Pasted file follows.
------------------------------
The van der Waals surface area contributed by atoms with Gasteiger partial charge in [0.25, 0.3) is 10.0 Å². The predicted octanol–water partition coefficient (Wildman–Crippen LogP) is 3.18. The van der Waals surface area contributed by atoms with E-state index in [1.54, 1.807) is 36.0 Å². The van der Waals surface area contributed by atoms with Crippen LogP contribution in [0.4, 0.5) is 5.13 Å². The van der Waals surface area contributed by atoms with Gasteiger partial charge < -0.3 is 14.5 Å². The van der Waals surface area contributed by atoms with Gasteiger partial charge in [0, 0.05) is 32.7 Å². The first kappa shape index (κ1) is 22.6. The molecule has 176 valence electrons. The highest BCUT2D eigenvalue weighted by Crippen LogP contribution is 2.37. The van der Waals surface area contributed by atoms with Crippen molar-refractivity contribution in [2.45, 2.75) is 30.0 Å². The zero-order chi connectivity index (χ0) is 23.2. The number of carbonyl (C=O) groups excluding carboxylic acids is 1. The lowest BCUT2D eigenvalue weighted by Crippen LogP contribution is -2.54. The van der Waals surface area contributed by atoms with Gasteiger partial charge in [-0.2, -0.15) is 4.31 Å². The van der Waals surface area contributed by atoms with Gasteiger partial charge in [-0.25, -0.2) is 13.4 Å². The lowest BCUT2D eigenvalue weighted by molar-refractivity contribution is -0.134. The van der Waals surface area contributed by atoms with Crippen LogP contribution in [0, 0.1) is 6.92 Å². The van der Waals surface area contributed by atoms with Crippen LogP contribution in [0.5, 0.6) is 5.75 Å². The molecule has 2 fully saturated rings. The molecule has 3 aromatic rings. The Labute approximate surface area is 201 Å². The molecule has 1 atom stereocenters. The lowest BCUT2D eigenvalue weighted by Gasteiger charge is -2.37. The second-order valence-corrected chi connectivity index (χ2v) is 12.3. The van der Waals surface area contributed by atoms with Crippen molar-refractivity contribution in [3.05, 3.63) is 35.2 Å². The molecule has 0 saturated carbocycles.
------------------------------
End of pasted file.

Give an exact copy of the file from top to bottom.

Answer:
The van der Waals surface area contributed by atoms with Gasteiger partial charge in [0.25, 0.3) is 10.0 Å². The predicted octanol–water partition coefficient (Wildman–Crippen LogP) is 3.18. The van der Waals surface area contributed by atoms with E-state index in [1.54, 1.807) is 36.0 Å². The van der Waals surface area contributed by atoms with Crippen LogP contribution in [0.4, 0.5) is 5.13 Å². The van der Waals surface area contributed by atoms with Gasteiger partial charge < -0.3 is 14.5 Å². The van der Waals surface area contributed by atoms with Gasteiger partial charge in [0, 0.05) is 32.7 Å². The first kappa shape index (κ1) is 22.6. The molecule has 176 valence electrons. The highest BCUT2D eigenvalue weighted by Crippen LogP contribution is 2.37. The van der Waals surface area contributed by atoms with Crippen molar-refractivity contribution in [2.45, 2.75) is 30.0 Å². The zero-order chi connectivity index (χ0) is 23.2. The number of carbonyl (C=O) groups excluding carboxylic acids is 1. The lowest BCUT2D eigenvalue weighted by Crippen LogP contribution is -2.54. The van der Waals surface area contributed by atoms with Gasteiger partial charge in [-0.2, -0.15) is 4.31 Å². The van der Waals surface area contributed by atoms with Gasteiger partial charge in [-0.25, -0.2) is 13.4 Å². The lowest BCUT2D eigenvalue weighted by molar-refractivity contribution is -0.134. The van der Waals surface area contributed by atoms with Crippen LogP contribution in [0, 0.1) is 6.92 Å². The van der Waals surface area contributed by atoms with Crippen LogP contribution in [0.5, 0.6) is 5.75 Å². The molecule has 2 fully saturated rings. The molecule has 3 aromatic rings. The Labute approximate surface area is 201 Å². The molecule has 1 atom stereocenters. The lowest BCUT2D eigenvalue weighted by Gasteiger charge is -2.37. The second-order valence-corrected chi connectivity index (χ2v) is 12.3. The van der Waals surface area contributed by atoms with Crippen molar-refractivity contribution in [3.05, 3.63) is 35.2 Å². The molecule has 0 saturated carbocycles.